5-Part Working Paper Series to Challenge Medicare Program for Coming Years

The Center for Health Policy at Brookings and the USC Leonard D. Schaeffer Center for Health Policy and Economics came together for a half-day forum that concentrated on examining and studying the future of the Medicare program. In a 5-part working paper series, healthcare stakeholders examined trends, asked questions, and formulated proposals that would prepare the Medicare program for this incoming class of seniors.

Medicare spending growth is expected to increase sharply in the coming years as the baby boomer generation starts to become eligible for the healthcare program. Since 2011, about 75 million American baby boomers became Medicare-eligible and the rest of the generation will follow suit now through 2029. According to the working paper series, 20% of the population in the year 2030 is expected to be American adults over the age of 65 years.

The Center for Health Policy at Brookings and the USC Leonard D. Schaeffer Center for Health Policy and Economics came together for a half-day forum that concentrated on examining and studying the future of the Medicare program. In a 5-part working paper series, healthcare stakeholders examined trends, asked questions, and formulated proposals that would prepare the Medicare program for this incoming class of seniors.

The Health and Health Care of Beneficiaries in 2030 Report formulated The Future Elderly Model (FEM), an economic-demographic microsimulation that follows Americans 51 years and older and will predict their health and medical spending over time. According to the report, FEM will follow the individual’s health trajectories and economic outcomes instead of examining average statistics. Using the information acquired by FEM, the report sidelines a typical elderly Medicare beneficiary from 2010 next to a projected description in 2030, which demonstrates the changing demographic that may impact the Medicare program in the future.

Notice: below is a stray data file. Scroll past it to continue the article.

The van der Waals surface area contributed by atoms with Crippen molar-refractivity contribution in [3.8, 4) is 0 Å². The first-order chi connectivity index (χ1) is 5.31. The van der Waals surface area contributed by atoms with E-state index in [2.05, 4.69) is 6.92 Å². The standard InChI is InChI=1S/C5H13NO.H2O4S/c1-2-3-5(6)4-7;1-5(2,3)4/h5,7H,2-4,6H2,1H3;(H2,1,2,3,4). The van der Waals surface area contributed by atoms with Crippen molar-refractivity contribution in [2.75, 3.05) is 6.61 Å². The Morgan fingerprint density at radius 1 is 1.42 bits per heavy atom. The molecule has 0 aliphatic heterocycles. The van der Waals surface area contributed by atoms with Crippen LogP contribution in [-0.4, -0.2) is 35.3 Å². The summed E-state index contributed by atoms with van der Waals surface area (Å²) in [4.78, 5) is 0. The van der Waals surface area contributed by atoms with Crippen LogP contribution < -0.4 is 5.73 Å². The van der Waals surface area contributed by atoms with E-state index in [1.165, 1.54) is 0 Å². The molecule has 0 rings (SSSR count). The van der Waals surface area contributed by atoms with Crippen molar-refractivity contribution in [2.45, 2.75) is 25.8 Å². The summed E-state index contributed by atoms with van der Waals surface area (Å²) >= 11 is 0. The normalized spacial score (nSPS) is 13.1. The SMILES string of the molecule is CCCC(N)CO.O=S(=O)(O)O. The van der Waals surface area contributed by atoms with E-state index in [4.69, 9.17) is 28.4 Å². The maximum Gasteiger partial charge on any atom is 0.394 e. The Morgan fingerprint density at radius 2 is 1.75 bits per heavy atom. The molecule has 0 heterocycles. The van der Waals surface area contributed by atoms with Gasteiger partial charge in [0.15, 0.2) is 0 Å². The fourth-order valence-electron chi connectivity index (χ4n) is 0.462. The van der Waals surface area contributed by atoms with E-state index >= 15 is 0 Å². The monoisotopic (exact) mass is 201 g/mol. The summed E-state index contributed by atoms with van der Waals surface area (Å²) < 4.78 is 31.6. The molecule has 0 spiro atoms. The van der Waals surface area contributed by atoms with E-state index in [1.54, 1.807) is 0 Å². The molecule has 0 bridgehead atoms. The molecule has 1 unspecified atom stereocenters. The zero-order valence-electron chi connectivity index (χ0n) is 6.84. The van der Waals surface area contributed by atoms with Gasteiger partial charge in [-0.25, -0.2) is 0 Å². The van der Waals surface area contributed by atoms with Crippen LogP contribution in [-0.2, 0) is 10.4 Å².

“Understanding how Medicare spending and beneficiary demographics will likely change over the next 15 years can help policymakers explore options to strengthen and sustain Medicare,” the report stated.

The Trends in the Well-Being of Aged and their Prospects through 2030 Report suggests that programs such as Medicare and Social Security face gloomy financial prospects, as continual cut-backs in benefits to maintain payroll taxes will likely force the elderly to seek financial help from private resources in order to help pay a bigger fraction of their retirement needs. The report theorizes that the “future economic well-being of the elderly may therefore depend on their willingness to work longer and delay the age at which they rely on public programs and private savings to pay for their consumption.”

While the Medicare program of today is far better than when it was in its initial conception, researchers who authored Transformation of Medicare, 2015 to 2030, believe that limitations and shortcomings remain. This working paper takes into account the perspectives of beneficiaries, providers, administrators, and the people as it presents ideas for change regarding affordability, stability, and simplicity to the Medicare program.

The 4th working paper, Could Improving Choice and Competition in Medicare Advantage be the Future of Medicare, asserts that changes to the Medicare program are necessary in order to continue and sustain a successful program that can deliver high quality care at sustainable costs to a growing elderly population by 2030. In examining the advantages and disadvantages to Medicare Advantage (MA), the researchers suggest multiple ideas, such as bidding within MA, to strengthen the competition in the program.

The final working paper of the series, Improving Provider Payment in Medicare, asserts that providers are not responding well to the payment approaches CMS has been implementing in pilot programs. The report outlines specific areas in which the Medicare program currently needs renovation, including benchmarks, beneficiary engagement, and quality measurement.

“We envision that many providers that succeed under the reformed payment models will see it as a longer-term proposition in which they achieve a better bottom line and quality of care than if they had remained in traditional FFS [fee-for-service],” the report said.